For much of American history, Latin America and the Caribbean were seen as areas to be overseen and protected. Under the Monroe Doctrine, the region was considered vulnerable to the colonial intentions of European monarchies. During the Cold War, the Soviet Union became the primary concern, and the United States actively aided Latin American governments that appeared to be threatened by communist subversion. However, the end of the Cold War in 1989 led to a wave of new Latin American democracies, along with some of the strongest economic growth anywhere in the world. And while the region continues to suffer large-scale poverty and requires continued investment to realize its potential, Latin America is today on a path to become an economic and political powerhouse by the middle of the 21st century.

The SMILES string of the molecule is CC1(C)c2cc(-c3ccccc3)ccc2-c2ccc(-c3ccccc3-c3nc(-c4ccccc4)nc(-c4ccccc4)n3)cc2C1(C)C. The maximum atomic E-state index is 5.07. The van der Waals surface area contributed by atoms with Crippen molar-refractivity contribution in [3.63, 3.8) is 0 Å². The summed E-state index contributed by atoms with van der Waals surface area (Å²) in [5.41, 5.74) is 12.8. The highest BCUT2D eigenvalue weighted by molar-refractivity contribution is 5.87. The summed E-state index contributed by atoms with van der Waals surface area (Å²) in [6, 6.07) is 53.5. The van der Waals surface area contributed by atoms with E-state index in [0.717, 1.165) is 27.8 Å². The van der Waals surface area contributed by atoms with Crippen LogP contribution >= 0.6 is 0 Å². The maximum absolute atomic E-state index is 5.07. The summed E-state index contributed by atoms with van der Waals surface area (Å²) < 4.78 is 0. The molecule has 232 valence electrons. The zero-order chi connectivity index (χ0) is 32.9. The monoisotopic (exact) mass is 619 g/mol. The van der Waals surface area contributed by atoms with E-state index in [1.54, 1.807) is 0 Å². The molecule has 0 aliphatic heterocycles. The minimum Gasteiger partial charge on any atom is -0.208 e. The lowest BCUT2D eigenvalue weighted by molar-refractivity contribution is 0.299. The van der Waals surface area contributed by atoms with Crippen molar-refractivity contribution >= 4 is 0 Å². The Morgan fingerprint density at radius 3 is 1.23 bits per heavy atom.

“It is a region of enormous promise and exciting opportunities, but it is also one of persistent challenges and complex threats.”
“It is a region of enormous promise and exciting opportunities, but it is also one of persistent challenges and complex threats,” SOUTHCOM Commander Gen. John F. Kelly, USMC, told Congress in March 2013. “It is a region of relative peace, low likelihood of interstate conflicts, and overall economic growth, yet is also home to corrosive criminal violence, permissive environments for illicit activities, and episodic political and social protests.”